• 1 egg, beaten  You don’t need to double the egg if you double the recipe.
  • 1/3 cup coconut

Start by making the marinade by mixing together your liquids and prepped jalapeno.  Process everything with a stick blender or in a regular blender.  It’s okay if some of the pepper remains unprocessed.  If you do not have a blender, just chop the pepper even more and let it meld with the marinade for a little while..

Pour the brine/marinade over the chicken breast strips and let everything soak for several hours, turning regularly to make sure that the marinade reaches all parts. (If you’d like to let the chicken soak overnight in the mix, add 1/4 cup water to make a brine.  Otherwise, the acid in the juice and vinegar will “cook” the chicken and make it tough.)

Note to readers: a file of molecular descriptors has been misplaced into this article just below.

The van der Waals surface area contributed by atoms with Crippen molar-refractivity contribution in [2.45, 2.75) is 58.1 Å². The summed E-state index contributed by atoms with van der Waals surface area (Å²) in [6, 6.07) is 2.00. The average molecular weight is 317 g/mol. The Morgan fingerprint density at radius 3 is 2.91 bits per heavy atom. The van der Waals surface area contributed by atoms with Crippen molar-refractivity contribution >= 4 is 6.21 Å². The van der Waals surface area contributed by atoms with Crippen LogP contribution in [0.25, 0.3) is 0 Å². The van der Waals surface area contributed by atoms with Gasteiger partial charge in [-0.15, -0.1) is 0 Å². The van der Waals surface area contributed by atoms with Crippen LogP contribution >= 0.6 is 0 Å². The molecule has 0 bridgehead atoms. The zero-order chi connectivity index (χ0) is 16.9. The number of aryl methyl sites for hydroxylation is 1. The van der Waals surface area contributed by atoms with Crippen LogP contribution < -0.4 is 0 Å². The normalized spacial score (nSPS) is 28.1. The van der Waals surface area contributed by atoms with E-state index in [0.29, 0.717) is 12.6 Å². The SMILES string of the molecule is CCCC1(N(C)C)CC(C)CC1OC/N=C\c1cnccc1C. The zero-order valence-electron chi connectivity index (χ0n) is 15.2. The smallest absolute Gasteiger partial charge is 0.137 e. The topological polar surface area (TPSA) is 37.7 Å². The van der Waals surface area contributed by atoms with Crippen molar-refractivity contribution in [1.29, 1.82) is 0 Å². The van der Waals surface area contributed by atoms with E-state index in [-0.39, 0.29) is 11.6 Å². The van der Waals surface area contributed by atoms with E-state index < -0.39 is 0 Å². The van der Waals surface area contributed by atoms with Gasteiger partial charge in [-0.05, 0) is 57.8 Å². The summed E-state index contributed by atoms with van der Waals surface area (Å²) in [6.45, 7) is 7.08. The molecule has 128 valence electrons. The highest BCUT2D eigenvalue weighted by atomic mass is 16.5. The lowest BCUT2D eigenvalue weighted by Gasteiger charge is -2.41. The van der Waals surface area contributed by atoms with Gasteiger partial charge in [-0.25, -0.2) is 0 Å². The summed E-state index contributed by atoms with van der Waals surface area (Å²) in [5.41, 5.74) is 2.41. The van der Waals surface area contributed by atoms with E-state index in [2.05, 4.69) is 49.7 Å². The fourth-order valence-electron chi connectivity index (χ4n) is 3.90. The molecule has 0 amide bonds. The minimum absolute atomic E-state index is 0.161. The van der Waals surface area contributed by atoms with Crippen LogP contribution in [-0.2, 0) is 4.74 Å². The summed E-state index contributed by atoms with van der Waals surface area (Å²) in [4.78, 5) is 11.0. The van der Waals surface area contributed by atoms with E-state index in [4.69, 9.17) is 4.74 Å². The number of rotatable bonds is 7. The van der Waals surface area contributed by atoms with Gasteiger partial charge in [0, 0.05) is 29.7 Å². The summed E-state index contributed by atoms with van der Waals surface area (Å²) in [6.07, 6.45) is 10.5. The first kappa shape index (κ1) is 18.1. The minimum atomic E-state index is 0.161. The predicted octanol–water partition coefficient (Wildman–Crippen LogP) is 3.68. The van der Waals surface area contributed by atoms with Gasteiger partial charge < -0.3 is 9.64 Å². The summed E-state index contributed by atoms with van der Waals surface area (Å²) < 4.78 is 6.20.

To have un-crusted chicken, pour off the marinade or brine and stir-fry the chicken in a little coconut oil.  To crust the chicken, pour off the brine, dry the chicken well, and dip it first in the egg and then in the coconut.  Place the chicken pieces on a greased cookie sheet and bake it in a 325 degree F oven for about 20 minutes, turning the chicken over half way through, until the chicken is golden brown on the outside (and, obviously, cooked through inside.)

I also served dinner with mustard greens in hoisin sauce (pictured in the upper right corner of the bowl).  Simply prep a mess of greens (see photos above and below for what constituted a “mess of greens” tonight!) by stripping off the tough stems, chopping everything roughly, stir-frying quickly in sesame oil, and tossing in some hoisin sauce to finish wilting the greens.  As hot as it’s been outside, the greens were really sharp.

*If you have a family member who’s a little leary of new things, reduce or leave out the toasted sesame oil altogether and add a bit more chicken broth and vegetable oil to thin the noodle dressing. Sesame oil has a distinctive (some say acquired) flavor.